Rugby World Cup
'Brilliant' Burgess can shine in rugby union, says Folau
PA Sport
October 9, 2015
Burgess will want to prove himself

Australia's star rugby union convert Israel Folau has backed Sam Burgess as "a great athlete" who can flourish in the 15-a-side code.

Burgess was a controversial selection for England's World Cup squad, being picked by head coach Stuart Lancaster less than a year after switching from rugby league, where he enjoyed a success-laden career highlighted by guiding South Sydney Rabbitohs to the Australian NRL title 12 months ago.

The Yorkshireman, though, failed to cut it in England's midfield, and he has received considerable criticism since the host nation crashed out of World Cup contention last Saturday through a 33-13 defeat against Australia.

Wallabies full-back Folau played for Melbourne Storm and Brisbane Broncos, winning eight Australia league caps, before forging a stunningly-successful union career. 

England's Sam Burgess faces the media, England press conference, Pennyhill Park, Bagshot, September 28, 2015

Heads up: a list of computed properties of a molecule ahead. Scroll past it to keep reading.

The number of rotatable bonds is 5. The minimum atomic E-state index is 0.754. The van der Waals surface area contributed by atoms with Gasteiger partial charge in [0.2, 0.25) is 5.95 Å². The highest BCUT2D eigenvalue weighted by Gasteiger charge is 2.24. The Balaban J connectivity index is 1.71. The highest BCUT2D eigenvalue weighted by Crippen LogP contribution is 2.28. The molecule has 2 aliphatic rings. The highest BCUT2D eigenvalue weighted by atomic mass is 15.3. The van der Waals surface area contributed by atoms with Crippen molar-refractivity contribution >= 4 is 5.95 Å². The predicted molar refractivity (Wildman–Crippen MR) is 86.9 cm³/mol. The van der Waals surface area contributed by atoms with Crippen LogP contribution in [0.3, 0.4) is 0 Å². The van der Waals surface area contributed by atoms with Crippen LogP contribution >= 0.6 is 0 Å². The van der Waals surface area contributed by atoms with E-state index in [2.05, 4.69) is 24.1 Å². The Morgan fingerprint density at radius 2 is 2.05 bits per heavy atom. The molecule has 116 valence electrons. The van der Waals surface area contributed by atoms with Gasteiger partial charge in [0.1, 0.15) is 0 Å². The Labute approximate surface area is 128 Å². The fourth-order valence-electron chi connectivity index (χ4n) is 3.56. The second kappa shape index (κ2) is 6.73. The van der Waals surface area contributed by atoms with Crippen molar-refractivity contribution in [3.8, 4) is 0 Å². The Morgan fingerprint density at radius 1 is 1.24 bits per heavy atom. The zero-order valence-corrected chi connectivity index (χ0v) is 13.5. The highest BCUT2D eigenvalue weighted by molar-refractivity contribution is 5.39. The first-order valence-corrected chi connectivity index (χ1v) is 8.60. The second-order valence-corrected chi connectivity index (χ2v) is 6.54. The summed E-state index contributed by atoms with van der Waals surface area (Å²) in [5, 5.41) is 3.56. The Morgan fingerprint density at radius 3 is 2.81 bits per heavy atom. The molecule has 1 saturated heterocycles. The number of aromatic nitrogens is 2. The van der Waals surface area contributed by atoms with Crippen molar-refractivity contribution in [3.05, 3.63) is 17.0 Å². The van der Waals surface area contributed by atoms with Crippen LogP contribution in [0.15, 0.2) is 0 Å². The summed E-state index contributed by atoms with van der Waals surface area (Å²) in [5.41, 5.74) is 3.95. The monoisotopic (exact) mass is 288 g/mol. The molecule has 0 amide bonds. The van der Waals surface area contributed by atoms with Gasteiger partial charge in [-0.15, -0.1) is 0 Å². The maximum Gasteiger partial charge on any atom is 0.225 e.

Sam Burgess © Getty Images

"It [converting to union] was pretty challenging in my first year of playing Super Rugby, but I feel like I managed to pick up the game," Folau said. "In terms of Sam, I think he's a brilliant player and his progress, from my point of view, has been going good.

"I don't listen to any other comments from the outside. I just think Sam is a great athlete who can do really well in the union game, I hope he does. I wish him all the best going forward and going into the future."

Wallabies head coach Michael Cheika, meanwhile, is braced for a punishing encounter with Wales after both teams booked last-eight places from Pool A, with England left trailing in their wake.

Cheika said: "We are still right in the middle of what is pretty much a war zone, our group. The goal has been to keep trying to win to get out of our pool, and then go on and keep doing it from there.

"Saturday will, I feel, be the most brutal game we are going to encounter in the pool. It has been physical so far, but my knowledge of tournament play tells me that the further on it goes, the more brutal it gets because the stakes get higher and everyone wants to win more."

© PA Sport

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